I feel fortunate that I have always done a variety of styles of yoga and had creative teachers who have encouraged me to find optimal alignment, organic movement and the right outlook, all of which are indispensible for a safe and enjoyable practice that can last a lifetime. There are plenty of sources of injury in life, so we do not need asana to fulfill that role! Of course there will be the inevitable tweaks and soreness, and we’ll get banged up from going about our daily business and have to deal with it on the mat (I have had tons of pain due to inflammation from diet and disease that required extensive modifications of my practice), but pathological pain from cranking ourselves aggressively in yoga feels different, and I hope all practitioners will hone their intuition and that teachers will respect that. We have the potential to discover so much of value about ourselves and others through this practice. May we continue to explore what matters most and act on it!

Exciting new classes begin 9/4!

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I’m thrilled to be offering a weekly mini-workshop followed by satsang as well as 2 new Mysore classes!  I’ve been looking forward to sharing in this kind of teaching format for years and feel so grateful for the opportunity.  Please see Group Classes for schedules.  See you there — Ashtanga Yoga Denver  🙂  Class descriptions:

Ashtanga Smorgasbord is a detail- and fun-oriented mini-workshop with a unique focus every week featuring postures with relevant variations drawn from the traditional series for exploration and adventure.  Each well-rounded session will delve into breath, bandha, alignment and attitude that together open the door to an asana practice that increasingly encompasses all 8 limbs of the Ashtanga system.  Ancient yoga scriptures assert that when we keep our attention in the core of the body mixing technique and counter-technique “to taste,” we unleash nothing short of a flood of nectar, so come on an empty stomach, ready for feasting!  This is a perfect way to reinvigorate and intensify your existing Mysore or other vinyasa practice while tailoring it intelligently and compassionately to your body and life circumstances.  Some experience recommended.

Satsang is a gathering intended to foster a sense of community and provide space for inquiry into contemplative practices, their contexts and their integration into our everyday lives.  We will begin each session with some silence followed by chanting, kirtan and/or instruction and discussion based on pertinent texts and topics brought up by the group.  Practice takes us into realms where interdisciplinary study can be enriching, venturing anywhere from Neuroscience to Psychotherapy to the Arts.  Keeping good company is said to be one of the most powerful means to deepen spiritual practice.  By sharing our enthusiasm as well as our challenges, we will build skills and discover support to access our most authentic Self and bring that realization into the world.  All are welcome, free of charge.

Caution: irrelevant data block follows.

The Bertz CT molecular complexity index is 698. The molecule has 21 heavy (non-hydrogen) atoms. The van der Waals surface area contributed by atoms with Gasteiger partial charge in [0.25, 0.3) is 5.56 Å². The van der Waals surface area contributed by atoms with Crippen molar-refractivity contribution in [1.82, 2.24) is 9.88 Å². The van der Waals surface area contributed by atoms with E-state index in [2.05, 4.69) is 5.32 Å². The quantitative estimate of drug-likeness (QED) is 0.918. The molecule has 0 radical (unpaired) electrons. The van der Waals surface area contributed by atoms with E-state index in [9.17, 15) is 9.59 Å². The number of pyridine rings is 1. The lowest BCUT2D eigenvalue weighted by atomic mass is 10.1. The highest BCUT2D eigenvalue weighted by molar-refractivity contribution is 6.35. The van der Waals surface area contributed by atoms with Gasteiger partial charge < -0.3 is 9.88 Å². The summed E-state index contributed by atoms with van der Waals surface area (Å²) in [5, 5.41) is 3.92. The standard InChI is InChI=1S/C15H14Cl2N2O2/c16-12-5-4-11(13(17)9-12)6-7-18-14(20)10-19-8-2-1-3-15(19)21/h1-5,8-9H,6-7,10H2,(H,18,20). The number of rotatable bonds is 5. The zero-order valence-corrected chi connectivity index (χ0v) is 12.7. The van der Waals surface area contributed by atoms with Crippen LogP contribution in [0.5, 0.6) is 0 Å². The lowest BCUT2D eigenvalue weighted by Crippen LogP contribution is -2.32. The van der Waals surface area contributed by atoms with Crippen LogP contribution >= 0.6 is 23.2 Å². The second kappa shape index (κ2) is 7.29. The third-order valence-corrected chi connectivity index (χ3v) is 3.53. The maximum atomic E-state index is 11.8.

Mysore combines the very best aspects of private instruction (individualized attention and customization of the practice to meet your needs and goals), group classes (energy and inspiration gained from practicing in the companionship of others), and home practice (focused attention and personal accountability for your own path).  Students go at their own pace under the supervision of the instructor, arriving when they wish and finishing by the end time listed.  Six series entice us with unending challenges glimmering on the horizon while real life intervenes with plenty of opportunities to let go and learn to work with the inevitable obstacles and beautiful realities of embodiment.  No experience necessary.

When a Teacher isn’t Right for Us

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Buddha garden at Upaya Zen Center. Photo by Jen

“It’s a simple answer, truly. If a teacher’s behavior causes you more conflict than you’re capable of practicing with, it’s better to leave. It’s better to leave. There has to be a fit between a teacher’s behavior and your capacity to handle and negotiate that behavior while still seeing it as a transformative tool.” Georg Feuerstein in The Guru Question: The Perils and Rewards of Choosing a Spiritual Teacher by Mariana Caplan

This is a very important point.  So often we are told that we should cultivate equanimity in yoga, and it can seem as if sticking it out in a bad situation is heroic or character-building.  We may believe the situation will improve with our devotion or that our karma bank will be filled up by our efforts.  We may badly want to remain a part of a certain spiritual community.  We may have a hundred good things to say about the teacher and only a few bad ones.  It all depends how aversive the situation becomes and whether we have the internal and external support to take something positive from the circumstances.

In my own opinion based on a few previous experiences of mine and stories shared by other students and teachers, this attitude that we should take whatever comes as a teaching can be quite dangerous.  Ultimately, yes.  However, while we are practicing we are especially vulnerable, or at least, we should be.  We have the incredibly precious opportunity to become intimate with the breath and to open up the core of the body and nervous system, bringing up our conditioning, memories, and sometimes very powerful sensations, feelings and emotions.  If we are constantly tensing in a state of hyper-vigilance due to negativity or some other kind of instability in the relationship with the teacher or others in the room, we can easily exacerbate patterns of fear and reactivity.  Sometimes this is just not worth it…  The practice is supposed to be liberating!